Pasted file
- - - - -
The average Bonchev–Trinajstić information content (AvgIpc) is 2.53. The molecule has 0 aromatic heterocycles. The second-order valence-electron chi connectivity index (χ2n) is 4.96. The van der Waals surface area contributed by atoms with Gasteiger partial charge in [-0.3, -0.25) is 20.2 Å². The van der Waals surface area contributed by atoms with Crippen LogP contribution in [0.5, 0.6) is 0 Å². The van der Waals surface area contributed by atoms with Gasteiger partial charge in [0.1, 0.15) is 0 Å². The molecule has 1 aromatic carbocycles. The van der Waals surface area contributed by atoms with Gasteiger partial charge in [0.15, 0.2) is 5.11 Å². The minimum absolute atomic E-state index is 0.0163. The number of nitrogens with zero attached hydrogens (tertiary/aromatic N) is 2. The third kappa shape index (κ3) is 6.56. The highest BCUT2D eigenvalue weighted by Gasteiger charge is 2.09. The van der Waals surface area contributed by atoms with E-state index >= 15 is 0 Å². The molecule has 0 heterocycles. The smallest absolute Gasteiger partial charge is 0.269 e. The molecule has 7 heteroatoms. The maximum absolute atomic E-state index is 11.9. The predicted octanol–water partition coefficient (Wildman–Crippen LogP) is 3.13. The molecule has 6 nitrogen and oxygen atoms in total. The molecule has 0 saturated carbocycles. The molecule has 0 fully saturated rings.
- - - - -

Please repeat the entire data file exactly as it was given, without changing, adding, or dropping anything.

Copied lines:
The average Bonchev–Trinajstić information content (AvgIpc) is 2.53. The molecule has 0 aromatic heterocycles. The second-order valence-electron chi connectivity index (χ2n) is 4.96. The van der Waals surface area contributed by atoms with Gasteiger partial charge in [-0.3, -0.25) is 20.2 Å². The van der Waals surface area contributed by atoms with Crippen LogP contribution in [0.5, 0.6) is 0 Å². The van der Waals surface area contributed by atoms with Gasteiger partial charge in [0.1, 0.15) is 0 Å². The molecule has 1 aromatic carbocycles. The van der Waals surface area contributed by atoms with Gasteiger partial charge in [0.15, 0.2) is 5.11 Å². The minimum absolute atomic E-state index is 0.0163. The number of nitrogens with zero attached hydrogens (tertiary/aromatic N) is 2. The third kappa shape index (κ3) is 6.56. The highest BCUT2D eigenvalue weighted by Gasteiger charge is 2.09. The van der Waals surface area contributed by atoms with E-state index >= 15 is 0 Å². The molecule has 0 heterocycles. The smallest absolute Gasteiger partial charge is 0.269 e. The molecule has 7 heteroatoms. The maximum absolute atomic E-state index is 11.9. The predicted octanol–water partition coefficient (Wildman–Crippen LogP) is 3.13. The molecule has 6 nitrogen and oxygen atoms in total. The molecule has 0 saturated carbocycles. The molecule has 0 fully saturated rings.